'Agrippina,' Handel's Unlikely Comedy

  • Playlist
  • Download
  • Embed
    Embed <iframe src="http://www.npr.org/player/embed/122945578/122949380" width="100%" height="290" frameborder="0" scrolling="no">
Ann Hallenberg and Xavier Sabata star in Handel's 'Agrippina' i

Agrippina (Ann Hallenberg) manipulates everyone around her, including Ottone (Xavier Sabata), in the Teatro La Fenice production of Handel's Agrippina. Michele Crosera/Teatro la Fenice hide caption

itoggle caption Michele Crosera/Teatro la Fenice
Ann Hallenberg and Xavier Sabata star in Handel's 'Agrippina'

Agrippina (Ann Hallenberg) manipulates everyone around her, including Ottone (Xavier Sabata), in the Teatro La Fenice production of Handel's Agrippina.

Michele Crosera/Teatro la Fenice


Handel gave the character Nero (countertenor Florin Cezar Ouatu) some of the opera's most brilliant and treacherous music. In the rapid fire aria "Come nube," in act three, he decides to dump Poppea, and concentrate on becoming Rome's next emperor.

  • Playlist
  • Embed
    Embed <iframe src="http://www.npr.org/player/embed/122945578/122950077" width="100%" height="290" frameborder="0" scrolling="no">


As act two ends, with Agrippina (mezzo-soprano Ann Hallenberg) confident that her schemes are sound and that smooth sailing lies ahead, she sings the gently lilting aria, "Ogni vento" -- "Every wind."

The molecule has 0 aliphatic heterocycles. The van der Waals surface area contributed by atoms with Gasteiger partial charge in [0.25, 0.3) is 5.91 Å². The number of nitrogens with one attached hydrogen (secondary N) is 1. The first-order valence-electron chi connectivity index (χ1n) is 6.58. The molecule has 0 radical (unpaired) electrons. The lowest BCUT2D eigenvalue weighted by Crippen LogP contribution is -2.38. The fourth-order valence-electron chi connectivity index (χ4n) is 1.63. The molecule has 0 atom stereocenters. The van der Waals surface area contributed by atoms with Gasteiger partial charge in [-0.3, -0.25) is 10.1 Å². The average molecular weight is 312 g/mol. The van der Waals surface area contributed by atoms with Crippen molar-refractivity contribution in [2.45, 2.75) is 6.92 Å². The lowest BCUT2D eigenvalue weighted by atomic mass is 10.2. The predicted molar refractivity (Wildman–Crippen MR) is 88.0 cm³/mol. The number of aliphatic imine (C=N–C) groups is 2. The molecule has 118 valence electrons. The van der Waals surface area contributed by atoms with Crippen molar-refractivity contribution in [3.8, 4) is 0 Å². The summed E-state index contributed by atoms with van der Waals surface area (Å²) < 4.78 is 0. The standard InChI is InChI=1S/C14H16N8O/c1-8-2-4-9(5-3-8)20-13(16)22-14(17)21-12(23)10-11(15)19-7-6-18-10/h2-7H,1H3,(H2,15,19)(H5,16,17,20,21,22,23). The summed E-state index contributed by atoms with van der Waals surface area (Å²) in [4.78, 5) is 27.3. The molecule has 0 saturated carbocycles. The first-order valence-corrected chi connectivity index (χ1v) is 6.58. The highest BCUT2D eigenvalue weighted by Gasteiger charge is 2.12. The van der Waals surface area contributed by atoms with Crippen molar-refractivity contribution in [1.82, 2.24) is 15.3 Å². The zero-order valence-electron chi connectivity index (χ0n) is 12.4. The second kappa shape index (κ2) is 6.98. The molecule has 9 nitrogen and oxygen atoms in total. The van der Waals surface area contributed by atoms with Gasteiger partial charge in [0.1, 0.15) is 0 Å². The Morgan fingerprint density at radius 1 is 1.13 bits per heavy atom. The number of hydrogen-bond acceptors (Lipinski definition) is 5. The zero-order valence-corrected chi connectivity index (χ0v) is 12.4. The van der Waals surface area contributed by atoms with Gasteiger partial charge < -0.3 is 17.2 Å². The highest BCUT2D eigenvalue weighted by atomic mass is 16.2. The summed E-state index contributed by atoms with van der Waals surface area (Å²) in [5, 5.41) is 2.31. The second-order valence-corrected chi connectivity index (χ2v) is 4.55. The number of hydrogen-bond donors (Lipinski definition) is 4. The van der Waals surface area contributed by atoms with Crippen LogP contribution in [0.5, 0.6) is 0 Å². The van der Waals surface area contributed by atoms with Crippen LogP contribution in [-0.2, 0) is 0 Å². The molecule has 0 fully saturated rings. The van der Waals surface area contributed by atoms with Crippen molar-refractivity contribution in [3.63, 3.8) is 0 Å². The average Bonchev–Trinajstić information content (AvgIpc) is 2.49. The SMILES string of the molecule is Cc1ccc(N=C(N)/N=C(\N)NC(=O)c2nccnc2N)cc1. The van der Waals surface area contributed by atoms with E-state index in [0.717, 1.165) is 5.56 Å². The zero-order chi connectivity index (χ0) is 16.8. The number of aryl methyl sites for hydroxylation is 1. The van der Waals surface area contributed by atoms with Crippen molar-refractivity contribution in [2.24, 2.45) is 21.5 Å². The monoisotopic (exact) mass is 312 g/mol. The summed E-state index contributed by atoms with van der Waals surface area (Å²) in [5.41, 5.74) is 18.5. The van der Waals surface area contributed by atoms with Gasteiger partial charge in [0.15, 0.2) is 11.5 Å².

• Playlist
  • Embed
    Embed <iframe src="http://www.npr.org/player/embed/122945578/122950164" width="100%" height="290" frameborder="0" scrolling="no">

George Frideric Handel spent much of his long and successful operatic career writing Italian operas for eager, English audiences in London. But that's not where he made his first splash in the opera house.

Handel was born in Halle, Germany, and wrote his first operas in Hamburg. But at the time, Italy was the place for opera, and that's where Handel wound up. He started out in Florence, in 1707, where he wrote an opera called Rodrigo. Then he moved on to Venice where he came up with Agrippina, a sort of odd-ball comedy, widely regarded as his first, true operatic masterpiece.

A quick look at the cast of characters in Agrippina would suggest anything but a comic opera. The story is set in ancient Rome, and its lineup includes the emperor Claudius, along with the whole raft of plotters and schemers who surrounded him. Agrippina was Claudius' fourth wife. She was the sister of the infamous emperor Caligula, who preceded Claudius. Agrippina was also the mother of another emperor, Nero, now famous for his fireside fiddling. And Nero took the throne after Claudius was assassinated — in a poisoning for which many blame Agrippina herself.